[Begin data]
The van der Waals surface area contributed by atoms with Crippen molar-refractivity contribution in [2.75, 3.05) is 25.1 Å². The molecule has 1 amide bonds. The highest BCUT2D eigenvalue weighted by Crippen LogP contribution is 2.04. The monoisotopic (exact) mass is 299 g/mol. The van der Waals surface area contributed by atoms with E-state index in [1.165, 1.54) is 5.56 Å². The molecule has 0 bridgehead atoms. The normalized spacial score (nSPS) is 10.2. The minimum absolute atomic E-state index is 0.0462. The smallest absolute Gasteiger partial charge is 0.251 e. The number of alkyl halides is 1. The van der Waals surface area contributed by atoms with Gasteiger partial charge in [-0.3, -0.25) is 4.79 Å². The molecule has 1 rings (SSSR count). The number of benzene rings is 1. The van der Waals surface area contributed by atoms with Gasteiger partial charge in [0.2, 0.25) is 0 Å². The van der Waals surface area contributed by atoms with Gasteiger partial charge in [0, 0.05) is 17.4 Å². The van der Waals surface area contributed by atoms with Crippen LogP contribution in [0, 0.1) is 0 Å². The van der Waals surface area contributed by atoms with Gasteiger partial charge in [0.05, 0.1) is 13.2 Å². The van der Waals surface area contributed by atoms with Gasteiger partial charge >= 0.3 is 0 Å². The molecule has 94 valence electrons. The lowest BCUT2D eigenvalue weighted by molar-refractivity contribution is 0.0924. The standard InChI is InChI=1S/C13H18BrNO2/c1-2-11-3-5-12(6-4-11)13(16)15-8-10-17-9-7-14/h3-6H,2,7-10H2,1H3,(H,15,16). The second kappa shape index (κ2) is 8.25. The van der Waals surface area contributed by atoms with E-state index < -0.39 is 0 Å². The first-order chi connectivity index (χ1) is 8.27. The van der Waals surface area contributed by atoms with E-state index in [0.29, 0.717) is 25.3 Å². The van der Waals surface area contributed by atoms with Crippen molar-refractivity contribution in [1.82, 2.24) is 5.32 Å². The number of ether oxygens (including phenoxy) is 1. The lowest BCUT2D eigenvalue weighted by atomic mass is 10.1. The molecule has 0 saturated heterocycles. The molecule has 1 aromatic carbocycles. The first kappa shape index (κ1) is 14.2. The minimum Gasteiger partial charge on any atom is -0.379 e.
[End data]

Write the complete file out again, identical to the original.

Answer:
The van der Waals surface area contributed by atoms with Crippen molar-refractivity contribution in [2.75, 3.05) is 25.1 Å². The molecule has 1 amide bonds. The highest BCUT2D eigenvalue weighted by Crippen LogP contribution is 2.04. The monoisotopic (exact) mass is 299 g/mol. The van der Waals surface area contributed by atoms with E-state index in [1.165, 1.54) is 5.56 Å². The molecule has 0 bridgehead atoms. The normalized spacial score (nSPS) is 10.2. The minimum absolute atomic E-state index is 0.0462. The smallest absolute Gasteiger partial charge is 0.251 e. The number of alkyl halides is 1. The van der Waals surface area contributed by atoms with Gasteiger partial charge in [-0.3, -0.25) is 4.79 Å². The molecule has 1 rings (SSSR count). The number of benzene rings is 1. The van der Waals surface area contributed by atoms with Gasteiger partial charge in [0.2, 0.25) is 0 Å². The van der Waals surface area contributed by atoms with Gasteiger partial charge in [0, 0.05) is 17.4 Å². The van der Waals surface area contributed by atoms with Crippen LogP contribution in [0, 0.1) is 0 Å². The van der Waals surface area contributed by atoms with Gasteiger partial charge in [0.05, 0.1) is 13.2 Å². The van der Waals surface area contributed by atoms with Gasteiger partial charge >= 0.3 is 0 Å². The molecule has 94 valence electrons. The lowest BCUT2D eigenvalue weighted by molar-refractivity contribution is 0.0924. The standard InChI is InChI=1S/C13H18BrNO2/c1-2-11-3-5-12(6-4-11)13(16)15-8-10-17-9-7-14/h3-6H,2,7-10H2,1H3,(H,15,16). The second kappa shape index (κ2) is 8.25. The van der Waals surface area contributed by atoms with E-state index < -0.39 is 0 Å². The first-order chi connectivity index (χ1) is 8.27. The van der Waals surface area contributed by atoms with E-state index in [0.29, 0.717) is 25.3 Å². The van der Waals surface area contributed by atoms with Crippen molar-refractivity contribution in [1.82, 2.24) is 5.32 Å². The number of ether oxygens (including phenoxy) is 1. The lowest BCUT2D eigenvalue weighted by atomic mass is 10.1. The molecule has 0 saturated heterocycles. The molecule has 1 aromatic carbocycles. The first kappa shape index (κ1) is 14.2. The minimum Gasteiger partial charge on any atom is -0.379 e.